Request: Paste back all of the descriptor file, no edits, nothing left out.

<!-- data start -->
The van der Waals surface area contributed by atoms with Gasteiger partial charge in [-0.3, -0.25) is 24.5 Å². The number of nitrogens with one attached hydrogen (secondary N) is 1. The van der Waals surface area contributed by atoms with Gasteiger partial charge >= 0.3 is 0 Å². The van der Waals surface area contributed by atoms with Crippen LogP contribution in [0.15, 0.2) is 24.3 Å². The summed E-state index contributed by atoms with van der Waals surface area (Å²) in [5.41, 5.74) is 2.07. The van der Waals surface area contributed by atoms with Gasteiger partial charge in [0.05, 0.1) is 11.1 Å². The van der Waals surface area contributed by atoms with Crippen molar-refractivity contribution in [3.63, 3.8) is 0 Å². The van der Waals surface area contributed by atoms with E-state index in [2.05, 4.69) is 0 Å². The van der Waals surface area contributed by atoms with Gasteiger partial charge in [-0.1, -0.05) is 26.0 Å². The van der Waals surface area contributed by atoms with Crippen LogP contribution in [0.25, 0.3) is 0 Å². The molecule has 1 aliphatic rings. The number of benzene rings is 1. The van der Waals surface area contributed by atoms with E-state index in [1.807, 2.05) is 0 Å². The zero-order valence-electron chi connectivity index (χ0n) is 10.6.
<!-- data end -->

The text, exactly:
The van der Waals surface area contributed by atoms with Gasteiger partial charge in [-0.3, -0.25) is 24.5 Å². The number of nitrogens with one attached hydrogen (secondary N) is 1. The van der Waals surface area contributed by atoms with Gasteiger partial charge >= 0.3 is 0 Å². The van der Waals surface area contributed by atoms with Crippen LogP contribution in [0.15, 0.2) is 24.3 Å². The summed E-state index contributed by atoms with van der Waals surface area (Å²) in [5.41, 5.74) is 2.07. The van der Waals surface area contributed by atoms with Gasteiger partial charge in [0.05, 0.1) is 11.1 Å². The van der Waals surface area contributed by atoms with Crippen molar-refractivity contribution in [3.63, 3.8) is 0 Å². The van der Waals surface area contributed by atoms with E-state index in [2.05, 4.69) is 0 Å². The van der Waals surface area contributed by atoms with Gasteiger partial charge in [-0.1, -0.05) is 26.0 Å². The van der Waals surface area contributed by atoms with Crippen LogP contribution in [0.25, 0.3) is 0 Å². The molecule has 1 aliphatic rings. The number of benzene rings is 1. The van der Waals surface area contributed by atoms with E-state index in [1.807, 2.05) is 0 Å². The zero-order valence-electron chi connectivity index (χ0n) is 10.6.